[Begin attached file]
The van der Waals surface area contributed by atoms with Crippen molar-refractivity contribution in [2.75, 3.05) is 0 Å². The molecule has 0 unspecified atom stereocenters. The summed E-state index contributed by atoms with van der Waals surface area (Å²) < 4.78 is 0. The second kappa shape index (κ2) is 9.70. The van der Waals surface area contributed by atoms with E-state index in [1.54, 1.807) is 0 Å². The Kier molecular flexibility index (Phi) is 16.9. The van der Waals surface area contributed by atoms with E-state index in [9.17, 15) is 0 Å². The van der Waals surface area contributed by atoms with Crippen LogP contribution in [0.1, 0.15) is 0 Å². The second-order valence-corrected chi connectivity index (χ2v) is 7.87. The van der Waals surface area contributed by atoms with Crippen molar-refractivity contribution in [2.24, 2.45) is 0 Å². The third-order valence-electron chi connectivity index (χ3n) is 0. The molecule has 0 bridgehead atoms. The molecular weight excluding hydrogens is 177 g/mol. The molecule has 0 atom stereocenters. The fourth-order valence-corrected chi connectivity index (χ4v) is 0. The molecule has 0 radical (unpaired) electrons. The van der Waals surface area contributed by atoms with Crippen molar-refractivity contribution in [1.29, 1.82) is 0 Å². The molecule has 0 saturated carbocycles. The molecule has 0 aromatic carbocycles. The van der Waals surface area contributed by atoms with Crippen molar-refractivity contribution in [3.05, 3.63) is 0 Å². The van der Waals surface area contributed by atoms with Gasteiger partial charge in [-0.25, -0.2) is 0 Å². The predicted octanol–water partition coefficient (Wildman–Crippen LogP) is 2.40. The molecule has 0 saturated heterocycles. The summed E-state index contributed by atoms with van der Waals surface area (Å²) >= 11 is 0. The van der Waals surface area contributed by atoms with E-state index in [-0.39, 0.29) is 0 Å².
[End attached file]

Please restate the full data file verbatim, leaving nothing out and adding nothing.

The van der Waals surface area contributed by atoms with Crippen molar-refractivity contribution in [2.75, 3.05) is 0 Å². The molecule has 0 unspecified atom stereocenters. The summed E-state index contributed by atoms with van der Waals surface area (Å²) < 4.78 is 0. The second kappa shape index (κ2) is 9.70. The van der Waals surface area contributed by atoms with E-state index in [1.54, 1.807) is 0 Å². The Kier molecular flexibility index (Phi) is 16.9. The van der Waals surface area contributed by atoms with E-state index in [9.17, 15) is 0 Å². The van der Waals surface area contributed by atoms with Crippen LogP contribution in [0.1, 0.15) is 0 Å². The second-order valence-corrected chi connectivity index (χ2v) is 7.87. The van der Waals surface area contributed by atoms with Crippen molar-refractivity contribution in [2.24, 2.45) is 0 Å². The third-order valence-electron chi connectivity index (χ3n) is 0. The molecule has 0 bridgehead atoms. The molecular weight excluding hydrogens is 177 g/mol. The molecule has 0 atom stereocenters. The fourth-order valence-corrected chi connectivity index (χ4v) is 0. The molecule has 0 radical (unpaired) electrons. The van der Waals surface area contributed by atoms with Crippen molar-refractivity contribution in [1.29, 1.82) is 0 Å². The molecule has 0 saturated carbocycles. The molecule has 0 aromatic carbocycles. The van der Waals surface area contributed by atoms with Crippen molar-refractivity contribution in [3.05, 3.63) is 0 Å². The van der Waals surface area contributed by atoms with Gasteiger partial charge in [-0.25, -0.2) is 0 Å². The predicted octanol–water partition coefficient (Wildman–Crippen LogP) is 2.40. The molecule has 0 saturated heterocycles. The summed E-state index contributed by atoms with van der Waals surface area (Å²) >= 11 is 0. The van der Waals surface area contributed by atoms with E-state index in [-0.39, 0.29) is 0 Å².